Bible Readings for September 30th
In yesterday’s reading, we reflected on David’s greatest failure in life: his passive unwillingness to discipline or to set boundaries for those around him. In today’s reading, we see a further contrast between David and his son Solomon in David’s final words to his son.
On the one hand, David’s final words include a godly charge to follow carefully after Yahweh, taking care to keep Yahweh’s “statutes, his commandments, his rules, and his testimonies, as it is written in the Law of Moses, that you may prosper in all that you do and wherever you turn” (1 Kgs. 2:3). To David’s credit, he remains true to keep Yahweh’s statutes all the days of his life. Obviously, David sinned in major ways in his life, but whenever David does sin, he is quick to repent and to seek God’s forgiveness. In spite of his sin, David remains a man after God’s own heart to the day of his death.
On the other hand, David weakly asks Solomon to tie up the loose ends of his life by doing all of the dirty work that David had been unwilling to do for himself. So, David instructs Solomon to execute Joab for murdering two of David’s commanders, Abner and Amasa (1 Kgs. 2:5–6), and to bring justice on Shimei, who had cursed David while David was fleeing from Absalom (1 Kgs. 2:8). Solomon does put Joab to death for his murders (1 Kgs. 2:34), but he wisely and graciously gives Shimei a second chance. But when Shimei breaks the terms of his parole and leaves the boundaries of Jerusalem, Solomon carries out the justice that his father, David, had requested, by putting Shimei to death (1 Kgs. 2:46). And additionally, when Adonijah manipulates Solomon’s own mother, Bathsheba, to try again to usurp the kingdom, Solomon puts Adonijah to death without hesitation (1 Kgs. 2:25).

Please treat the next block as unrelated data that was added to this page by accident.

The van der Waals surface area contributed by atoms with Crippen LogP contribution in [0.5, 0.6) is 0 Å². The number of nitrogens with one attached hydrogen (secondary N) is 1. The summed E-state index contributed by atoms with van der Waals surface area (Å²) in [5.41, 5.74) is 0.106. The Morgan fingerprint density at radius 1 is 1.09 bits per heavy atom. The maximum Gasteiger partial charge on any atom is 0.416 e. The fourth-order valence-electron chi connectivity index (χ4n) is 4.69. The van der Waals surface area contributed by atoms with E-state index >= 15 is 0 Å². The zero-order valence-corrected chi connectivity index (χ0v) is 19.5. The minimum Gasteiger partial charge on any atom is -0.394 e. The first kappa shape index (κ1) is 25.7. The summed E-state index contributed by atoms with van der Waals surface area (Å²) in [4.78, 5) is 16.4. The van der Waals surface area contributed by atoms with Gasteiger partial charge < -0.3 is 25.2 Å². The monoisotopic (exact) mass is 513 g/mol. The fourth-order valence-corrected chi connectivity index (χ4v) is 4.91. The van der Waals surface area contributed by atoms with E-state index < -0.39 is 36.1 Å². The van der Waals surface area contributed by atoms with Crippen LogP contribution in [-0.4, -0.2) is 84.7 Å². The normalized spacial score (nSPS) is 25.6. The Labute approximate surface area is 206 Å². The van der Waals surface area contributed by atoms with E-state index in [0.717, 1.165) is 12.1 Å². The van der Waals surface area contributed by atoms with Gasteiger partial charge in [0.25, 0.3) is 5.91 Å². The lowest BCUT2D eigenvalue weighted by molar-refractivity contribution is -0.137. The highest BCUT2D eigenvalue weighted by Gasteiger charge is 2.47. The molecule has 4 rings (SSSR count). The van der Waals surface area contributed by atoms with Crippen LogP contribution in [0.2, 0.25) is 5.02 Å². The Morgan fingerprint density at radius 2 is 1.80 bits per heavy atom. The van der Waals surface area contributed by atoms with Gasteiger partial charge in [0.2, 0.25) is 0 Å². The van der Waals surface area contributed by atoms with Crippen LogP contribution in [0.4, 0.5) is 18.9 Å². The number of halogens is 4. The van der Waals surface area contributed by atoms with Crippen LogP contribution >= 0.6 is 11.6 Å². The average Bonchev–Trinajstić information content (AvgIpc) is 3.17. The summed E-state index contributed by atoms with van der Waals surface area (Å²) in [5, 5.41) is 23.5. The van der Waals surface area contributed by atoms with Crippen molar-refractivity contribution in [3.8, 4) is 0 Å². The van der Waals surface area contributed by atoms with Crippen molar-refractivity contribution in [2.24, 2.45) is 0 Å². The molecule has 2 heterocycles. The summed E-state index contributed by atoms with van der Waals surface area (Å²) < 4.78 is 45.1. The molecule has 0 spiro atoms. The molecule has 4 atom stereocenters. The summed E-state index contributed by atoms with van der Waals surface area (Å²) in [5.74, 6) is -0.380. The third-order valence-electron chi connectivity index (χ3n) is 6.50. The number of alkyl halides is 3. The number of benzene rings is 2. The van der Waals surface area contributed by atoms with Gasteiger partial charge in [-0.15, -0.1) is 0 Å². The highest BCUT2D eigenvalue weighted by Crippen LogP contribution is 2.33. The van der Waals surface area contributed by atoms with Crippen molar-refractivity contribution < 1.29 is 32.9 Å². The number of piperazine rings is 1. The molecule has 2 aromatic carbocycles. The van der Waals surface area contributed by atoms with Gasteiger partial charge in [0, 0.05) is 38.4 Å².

From all this, we might think that Solomon is the king who will usher the kingdom of God into this world. Solomon succeeds in strong, firm leadership in ways that his father, David, did not. Indeed, Solomon’s reign is marked by extraordinary glory, as we will see; however, Solomon neither shares his father’s weaknesses nor his father’s strengths. Where David’s heart followed after Yahweh all the days of his life, Solomon’s heart will be drawn away to worship false gods toward the end of his life.
Among the three kings God has given to Israel so far, none have faithfully shepherded God’s people. Instead, God will ultimately send a better king to shepherd his people, a king whose heart will remain faithful to his heavenly Father even to the point of death on the cross and a king who will one day return to execute justice on this earth. It is this king who deserves not only our obedience but our love, worship, and faith as well.
Scripture quotations are from The Holy Bible, English Standard Version copyright © 2001 by Crossway Bibles, a division of Good News Publishers. Used by permission. All rights reserved.